However, it is also possible to obtain suitable compositions by copolymerizing a first monomer having formula I, wherein R3 stands for a first hydrocarbyl residue, with a second monomer having formula I, wherein R3 stands for a second hydrocarbyl residue, said first and second hydrocarbyl residues being different. This will allow for tailoring of the mechanical and electrical properties of the composition. The disclosed embodiment comprises the option of copolymerizing a first monomer having formula I, wherein R3 stands for a linear hydrocarbyl residue, with a second monomer having formula I, wherein R3 stands for a branched hydrocarbyl residue, the molar ratio of the first monomer to the second monomer is 95:5 to 5:95, in particular 90:10 to 10:90, preferably 80:20 to 20:80. Another alternative is to copolymerize a first monomer having formula I, wherein R3 stands for methylene, with a second monomer having formula I, wherein R3 stands for a hydrocarbyl residue having at least 2, preferably 2 to 6 carbon atoms. In that alternative, the molar ratio of the first monomer to the second monomer is 50:50 to 0.1:99.9, in particular 30:80 to 1:99, preferably 20:80 to 5:95. Preferably, the second monomer comprises a hydrocarbyl residue selected from ethylene, propylene, i-propylene, and n-, i- and t-butylene. The advantages of copolymerizing two different kinds of monomers of formula I will be discussed in more detail below.
As will appear from below, thin films having excellent properties can be obtained by polymerizing 1-(trimethoxysilyl)-2-(methyldichlorosilyl) ethane, 2,2,4,4,4-pentachloro-2,4-disilabutane, or 2,2,4,4,4-pentamethoxy-2,4-disilabutane.
Other interesting materials can be obtained by co-polymerizing 1-(trichlorosilyl)-2-(methyldichlorosilyl) ethane and 2,2,4,4,4-pentachloro-2,4-disilabutane, or 1-(trimethoxysilyl)-2-(methyldichlorosilyl) ethane and 2,2,4,4,4-pentamethoxy-2,4-disilabutane.
According to one preferred embodiment, in order to modify the properties, the siloxane material deposited on a substrate of a semiconductor device is heated to cause further cross-linking, whereby a film is obtained, having a shrinkage after heating of less than 10%, preferably less than 5%, in particular less than 2%, and a thermal stability of more 425° C.
The polymer of the present invention is capable of forming low dielectric films having a dielectric constant of 3.0 or less, in particular 2.9 or less, preferably about 2.5 to 1.9, a Young's modulus of at least 8.0, preferably 10.0 GPa or more, a porosity of 5% or less and cracking threshold of 2 um or more after subjected to thermal treatment. Also the film formed from the polymer using a multisilane component remains stable on a semiconductor structure at temperatures up to 500° C. or more after subjecting the film for thermal treatment at 450° C. or less for 1 hour or less.
As mentioned above, the present invention also provides methods of producing integrated circuit devices. Such methods typically comprise the steps of:
The material according to the invention used for the first dielectric layer is preferably an organosiloxane material, which has a repeating -M-O-M-O— backbone having a first organic substituent bound to the backbone, the material having a molecular weight of from 500 to 100,000 g/mol, where M is silicon and O is oxygen. The molecular weight is from 1500 to 30,000 g/mol, and it preferably exhibits one or several of the following properties:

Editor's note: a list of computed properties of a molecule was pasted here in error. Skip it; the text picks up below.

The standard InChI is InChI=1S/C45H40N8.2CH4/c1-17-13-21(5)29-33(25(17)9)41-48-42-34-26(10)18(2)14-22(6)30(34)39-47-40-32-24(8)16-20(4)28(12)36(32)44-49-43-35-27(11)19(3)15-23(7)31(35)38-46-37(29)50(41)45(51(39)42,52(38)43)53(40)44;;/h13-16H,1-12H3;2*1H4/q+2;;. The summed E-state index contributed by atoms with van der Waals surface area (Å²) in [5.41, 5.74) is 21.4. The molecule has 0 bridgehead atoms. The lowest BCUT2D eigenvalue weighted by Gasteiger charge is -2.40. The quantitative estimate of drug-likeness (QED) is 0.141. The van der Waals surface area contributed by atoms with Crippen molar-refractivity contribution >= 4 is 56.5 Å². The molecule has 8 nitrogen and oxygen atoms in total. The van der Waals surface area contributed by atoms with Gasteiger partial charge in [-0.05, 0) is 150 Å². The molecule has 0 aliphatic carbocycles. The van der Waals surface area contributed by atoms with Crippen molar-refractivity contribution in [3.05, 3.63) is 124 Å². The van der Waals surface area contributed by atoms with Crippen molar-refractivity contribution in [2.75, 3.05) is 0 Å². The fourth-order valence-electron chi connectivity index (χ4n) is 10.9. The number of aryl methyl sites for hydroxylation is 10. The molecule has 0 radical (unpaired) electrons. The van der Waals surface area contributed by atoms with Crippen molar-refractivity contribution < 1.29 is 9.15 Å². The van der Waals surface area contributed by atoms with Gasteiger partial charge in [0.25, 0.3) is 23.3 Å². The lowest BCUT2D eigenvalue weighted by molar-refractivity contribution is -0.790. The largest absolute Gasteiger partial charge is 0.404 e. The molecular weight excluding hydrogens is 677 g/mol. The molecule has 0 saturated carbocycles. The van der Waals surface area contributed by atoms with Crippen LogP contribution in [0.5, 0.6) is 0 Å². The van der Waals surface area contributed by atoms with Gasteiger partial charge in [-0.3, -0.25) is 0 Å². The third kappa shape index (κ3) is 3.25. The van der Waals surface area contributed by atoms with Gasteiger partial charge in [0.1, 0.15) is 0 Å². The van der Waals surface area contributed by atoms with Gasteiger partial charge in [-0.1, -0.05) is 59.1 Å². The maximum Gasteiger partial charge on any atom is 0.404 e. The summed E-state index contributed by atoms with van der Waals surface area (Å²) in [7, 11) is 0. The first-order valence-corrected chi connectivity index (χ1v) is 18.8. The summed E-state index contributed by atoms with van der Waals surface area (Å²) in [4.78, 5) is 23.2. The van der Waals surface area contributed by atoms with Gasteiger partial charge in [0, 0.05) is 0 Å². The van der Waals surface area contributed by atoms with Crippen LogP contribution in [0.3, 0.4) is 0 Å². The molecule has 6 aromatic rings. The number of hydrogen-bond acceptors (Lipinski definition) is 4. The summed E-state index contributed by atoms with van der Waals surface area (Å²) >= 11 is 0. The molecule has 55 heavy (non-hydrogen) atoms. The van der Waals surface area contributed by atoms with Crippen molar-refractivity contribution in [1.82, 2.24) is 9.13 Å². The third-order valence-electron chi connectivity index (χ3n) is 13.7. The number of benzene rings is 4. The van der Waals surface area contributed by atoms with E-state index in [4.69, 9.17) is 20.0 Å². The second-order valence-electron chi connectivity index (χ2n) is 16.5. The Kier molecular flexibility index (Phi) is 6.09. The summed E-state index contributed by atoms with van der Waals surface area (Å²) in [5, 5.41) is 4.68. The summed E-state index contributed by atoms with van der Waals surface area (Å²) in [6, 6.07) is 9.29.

The first dielectric material can be an organosiloxane material having a carbon to silicon ratio of 1.5 to 1 or more.
According to another embodiment, the invention provides a method for making an integrated circuit device, comprising the steps of
Due to the excellent properties of planarization, the patterning step can be carried out without a preceding step of chemical mechanical planarization. Alternatively, 45% or less of the total thickness of the second dielectric material is removed by performing chemical mechanical planarization on the second dielectric material.
The organosiloxane material can be deposited by polymerizing a monomer of formula I in a liquid medium formed by a first solvent to form a hydrolyzed product comprising a siloxane material; depositing the hydrolyzed product on the substrate as a thin layer; and curing the thin layer to form a thin film having a thickness of 0.01 to 10 um.
Whereas one of the dielectric materials comprises a material in accordance with the present invention, the other material can be a known, organic, inorganic, or organic/inorganic material, e.g. of the kind discussed above in the introductory portion of the description.
Generally, the organosiloxane material is a spin coated material.
The organosiloxane material is an organic-inorganic and has a coefficient of thermal expansion of 12 to 20 ppm. It can have a dielectric constant of 2.7 or less.
Further, the organosiloxane material has a dielectric constant of 3.0 or less. The deposited organosiloxane material has a glass transition temperature of 400° C. or more, preferably 450° C. or more, in particular 500° C. or more.
It is preferred that the organosiloxane layer has a dielectric constant of 2.5 or less. The modulus is 8.0 GPa or more, preferably 10.0 GPa or more. The density is 1.2 g/cm3 or more, preferably 1.45 g/cm3 or more, in particular 1.65 g/cm3 or more.
In an integrated circuit device according to the invention, the electrically conductive regions typically comprise aluminum or copper.
Further details of the invention will be discussed in connection with the following working examples:
Vinyltrichlorosilane, in an amount of 142.2 g (0.880 mol), and 5 ml (5.55 g, 0.048 mol) methyldichlorosilane were introduced into a 500 ml vessel. The solution was heated up to 80° C. and 15 μl H2PtCl6/IPA catalyst solution was added. Exothermic reaction was observed immediately and heat was switched off. Rest of the methyldichlorosilane was added in ˜20 ml portions during 30 min so that temperature of the solution did not raise over 130° C. The total amount of methyldichlorosilane was 104.2 g (0.906 mol, 2.9% excess). The solution was again heated up to 110° C. and stirred for an hour. The obtained solution was distilled. B.p. was 77° C./10 mbar and yield was 188 g (77%). The product, 1-(trichlorosilyl)-2-(methyldichlorosilyl) ethane, was analyzed with GC, 13C and 29Si NMR.